Thursday, August 8, 2013

Poem on a plane

Channelling Icarus

Cattle class they call it,
But cattle live on wide open fields
Until they're belted in, shoulder to shoulder,
And shuffled off to the slaughter...

Luggage, like petulant children,
Resists being stuffed into overhead compartments,
Long-armed flight attendants, masters of the internal eye-roll,
Provide patient, patronising assistance.

Bach in F does his best, meanwhile,
Tugging at the thin strings of fast-falling rain, like fears
Racing down the night's window panes,
Failing to find the traction of courage on the slippery, see-through surface

Of flying too far from the sun, too deep into a black-suited oblivion
Forever below zero; forever frost-bitten
Trusting blindly in the tricks and tempers
Of man-made wings and obediently armed exits.

Bach now heavy breathing in my ear
Whispers and weeps bitter-sweet warnings from the past,
Ignoring nothing of the present, as the engines exert their urgent thrust -
I should have been born a man, for all this feminine fuss.

Swimming in the dry sky now, as smooth and surreal as emptiness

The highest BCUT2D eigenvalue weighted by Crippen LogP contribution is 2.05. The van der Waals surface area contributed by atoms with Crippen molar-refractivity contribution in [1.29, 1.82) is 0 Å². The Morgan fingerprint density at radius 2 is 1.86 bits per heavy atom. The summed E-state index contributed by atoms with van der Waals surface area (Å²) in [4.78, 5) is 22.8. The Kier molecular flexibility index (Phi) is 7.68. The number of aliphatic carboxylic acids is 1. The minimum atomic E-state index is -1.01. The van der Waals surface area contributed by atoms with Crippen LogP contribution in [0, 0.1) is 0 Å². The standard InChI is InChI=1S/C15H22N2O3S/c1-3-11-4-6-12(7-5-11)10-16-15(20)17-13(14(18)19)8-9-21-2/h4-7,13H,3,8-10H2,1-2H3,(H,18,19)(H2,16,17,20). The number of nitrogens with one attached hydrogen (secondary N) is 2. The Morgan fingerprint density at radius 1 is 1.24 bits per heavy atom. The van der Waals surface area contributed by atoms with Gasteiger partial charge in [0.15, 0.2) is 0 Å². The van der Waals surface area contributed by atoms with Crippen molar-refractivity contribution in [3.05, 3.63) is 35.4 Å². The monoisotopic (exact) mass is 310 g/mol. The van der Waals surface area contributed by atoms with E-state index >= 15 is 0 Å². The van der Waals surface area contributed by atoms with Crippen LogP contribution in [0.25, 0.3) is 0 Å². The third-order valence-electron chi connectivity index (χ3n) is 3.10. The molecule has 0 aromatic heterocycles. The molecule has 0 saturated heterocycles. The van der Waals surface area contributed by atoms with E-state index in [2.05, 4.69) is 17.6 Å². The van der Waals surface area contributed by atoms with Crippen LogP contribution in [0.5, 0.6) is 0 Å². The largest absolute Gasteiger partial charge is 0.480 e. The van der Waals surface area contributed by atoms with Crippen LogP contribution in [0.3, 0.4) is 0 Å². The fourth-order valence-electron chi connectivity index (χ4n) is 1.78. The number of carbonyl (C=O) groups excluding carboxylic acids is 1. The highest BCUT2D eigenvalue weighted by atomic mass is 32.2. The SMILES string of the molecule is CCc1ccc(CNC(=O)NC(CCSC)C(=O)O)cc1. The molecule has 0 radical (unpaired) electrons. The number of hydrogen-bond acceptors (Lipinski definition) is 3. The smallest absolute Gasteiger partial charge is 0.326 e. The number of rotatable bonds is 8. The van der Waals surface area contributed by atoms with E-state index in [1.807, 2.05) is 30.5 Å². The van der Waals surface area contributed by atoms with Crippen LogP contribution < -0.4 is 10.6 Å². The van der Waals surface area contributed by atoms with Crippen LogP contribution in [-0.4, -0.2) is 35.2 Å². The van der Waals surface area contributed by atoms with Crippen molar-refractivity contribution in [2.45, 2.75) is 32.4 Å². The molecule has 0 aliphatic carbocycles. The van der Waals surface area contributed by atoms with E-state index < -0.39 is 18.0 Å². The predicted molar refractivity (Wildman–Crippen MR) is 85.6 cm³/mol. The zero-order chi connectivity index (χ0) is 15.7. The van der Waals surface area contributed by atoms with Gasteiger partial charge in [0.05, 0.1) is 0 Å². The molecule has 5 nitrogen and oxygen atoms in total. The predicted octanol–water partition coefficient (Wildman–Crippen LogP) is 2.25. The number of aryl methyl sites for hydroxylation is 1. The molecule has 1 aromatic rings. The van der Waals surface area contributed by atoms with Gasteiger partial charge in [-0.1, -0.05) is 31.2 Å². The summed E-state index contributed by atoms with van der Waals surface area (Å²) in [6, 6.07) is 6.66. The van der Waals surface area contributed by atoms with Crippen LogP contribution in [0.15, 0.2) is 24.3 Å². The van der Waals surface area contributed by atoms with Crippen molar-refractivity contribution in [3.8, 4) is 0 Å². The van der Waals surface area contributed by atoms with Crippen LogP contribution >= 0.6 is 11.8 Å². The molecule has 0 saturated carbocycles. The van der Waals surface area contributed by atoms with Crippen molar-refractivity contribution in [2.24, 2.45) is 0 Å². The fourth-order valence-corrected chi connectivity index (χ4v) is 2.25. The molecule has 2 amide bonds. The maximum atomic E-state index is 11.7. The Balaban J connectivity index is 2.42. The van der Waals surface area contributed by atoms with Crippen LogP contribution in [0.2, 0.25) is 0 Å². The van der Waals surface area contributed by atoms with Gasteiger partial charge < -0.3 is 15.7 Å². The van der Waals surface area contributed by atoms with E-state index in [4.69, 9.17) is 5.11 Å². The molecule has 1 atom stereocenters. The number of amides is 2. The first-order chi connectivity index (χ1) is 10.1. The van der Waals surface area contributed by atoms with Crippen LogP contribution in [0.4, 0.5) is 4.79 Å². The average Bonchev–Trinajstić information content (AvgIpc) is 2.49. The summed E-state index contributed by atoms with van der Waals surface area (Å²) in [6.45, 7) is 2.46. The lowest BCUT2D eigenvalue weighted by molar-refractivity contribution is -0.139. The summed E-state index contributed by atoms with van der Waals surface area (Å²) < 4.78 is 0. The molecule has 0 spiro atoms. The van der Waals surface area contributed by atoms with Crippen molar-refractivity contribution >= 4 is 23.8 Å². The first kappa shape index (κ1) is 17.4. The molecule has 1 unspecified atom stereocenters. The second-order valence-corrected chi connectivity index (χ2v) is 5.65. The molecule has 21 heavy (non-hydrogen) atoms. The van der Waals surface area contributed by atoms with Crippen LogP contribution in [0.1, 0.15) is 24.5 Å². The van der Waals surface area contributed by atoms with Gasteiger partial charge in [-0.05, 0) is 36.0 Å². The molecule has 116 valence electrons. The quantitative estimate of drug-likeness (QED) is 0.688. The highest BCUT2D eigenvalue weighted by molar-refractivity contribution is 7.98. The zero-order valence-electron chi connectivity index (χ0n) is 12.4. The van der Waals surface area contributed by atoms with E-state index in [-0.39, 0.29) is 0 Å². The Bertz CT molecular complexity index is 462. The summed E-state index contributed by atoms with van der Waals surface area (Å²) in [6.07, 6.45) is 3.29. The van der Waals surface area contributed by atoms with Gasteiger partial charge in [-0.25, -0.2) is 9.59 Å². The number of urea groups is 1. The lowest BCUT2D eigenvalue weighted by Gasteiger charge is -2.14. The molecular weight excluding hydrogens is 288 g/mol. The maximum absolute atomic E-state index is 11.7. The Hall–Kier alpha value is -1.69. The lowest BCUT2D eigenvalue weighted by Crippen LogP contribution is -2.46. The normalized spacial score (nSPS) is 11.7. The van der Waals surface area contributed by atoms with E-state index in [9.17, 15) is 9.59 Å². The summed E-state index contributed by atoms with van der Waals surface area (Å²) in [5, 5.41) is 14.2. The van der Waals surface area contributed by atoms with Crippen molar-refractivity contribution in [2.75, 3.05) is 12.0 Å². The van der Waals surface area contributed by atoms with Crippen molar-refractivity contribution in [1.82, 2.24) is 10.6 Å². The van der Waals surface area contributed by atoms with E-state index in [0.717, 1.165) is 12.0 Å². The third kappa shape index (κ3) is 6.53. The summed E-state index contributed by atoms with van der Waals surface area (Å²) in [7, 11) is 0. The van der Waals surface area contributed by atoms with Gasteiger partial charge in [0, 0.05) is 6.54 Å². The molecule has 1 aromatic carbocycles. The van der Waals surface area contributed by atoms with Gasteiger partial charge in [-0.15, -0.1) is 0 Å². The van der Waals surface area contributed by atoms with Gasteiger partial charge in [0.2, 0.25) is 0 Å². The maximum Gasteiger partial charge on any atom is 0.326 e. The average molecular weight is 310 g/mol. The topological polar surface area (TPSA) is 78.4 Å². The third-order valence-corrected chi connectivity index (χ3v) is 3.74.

Shaking, in turbulent turns, like a baby between hugs
My fleshy flying hands resting on the page beyond the glass,
Reflect a warmer, other-worldly age, and class

Descent means it's nearly over -
All thirty-eight thousand feet of it,
Should the night loosen its grip and let us slip through its flimsy fingers,
To fall gently, the weight of a thousand men.

A young choral singer now hits an improbable note
Holding us up, like a heavyweight puppet,
While the engines grind down the gears of my fears
Pushing and trembling against gravity's great greed for speed

Delivering us to Earth with a thankful thud,
Brakes roaring a masculine bravado, like birth in reverse,
And me now wondering, what was all the fuss
How could I ever have thought of walking into water, weighed down and wingless.

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